A tea gown or tea-gown is a woman's dress for informal entertaining at home. These dresses, which became popular around the mid-19th century, are characterized by unstructured lines and light fabrics. Early tea gowns were a European development influenced by Asian clothing and historical approach from the 18th century which led to the renaissance time period of long and flowing sleeves. Part of this European sense of fashion came from the Japanese kimono.
Tea gowns were intended to be worn without a corset or assistance from the maid; however, elegance always came first.
During the 19th century, it was not appropriate for women to be seen in public wearing a tea gown. They were intended to be worn indoors with family and close friends during a dinner party.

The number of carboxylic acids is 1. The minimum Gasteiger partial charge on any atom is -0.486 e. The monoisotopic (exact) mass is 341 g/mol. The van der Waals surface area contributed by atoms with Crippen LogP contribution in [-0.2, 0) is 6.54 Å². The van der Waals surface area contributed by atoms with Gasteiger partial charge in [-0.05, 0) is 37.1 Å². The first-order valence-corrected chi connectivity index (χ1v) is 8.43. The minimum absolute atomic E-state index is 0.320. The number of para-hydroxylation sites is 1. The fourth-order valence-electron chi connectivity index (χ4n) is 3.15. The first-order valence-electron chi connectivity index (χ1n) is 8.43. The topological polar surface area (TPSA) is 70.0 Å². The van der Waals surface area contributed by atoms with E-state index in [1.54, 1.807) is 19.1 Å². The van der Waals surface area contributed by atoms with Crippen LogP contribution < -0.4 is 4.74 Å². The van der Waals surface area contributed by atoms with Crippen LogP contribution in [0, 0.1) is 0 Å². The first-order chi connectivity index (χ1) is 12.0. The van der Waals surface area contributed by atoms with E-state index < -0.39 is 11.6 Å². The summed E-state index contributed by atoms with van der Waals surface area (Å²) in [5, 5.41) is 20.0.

Although tea gowns were meant for midday wear, they could be worn into the evening. Women started wearing tea gowns in the evening for dinner or certain events at home with close friends and family by 1900. Tea gowns intended for day wear usually had high necks, while evening tea gowns had lower necks.
"Emily Post’s book, Etiquette in Society, in Business, in Politics, and at Home, contains some fascinating information on tea gowns; in fact, her introduction on tea gowns reads like a 19th Century novel."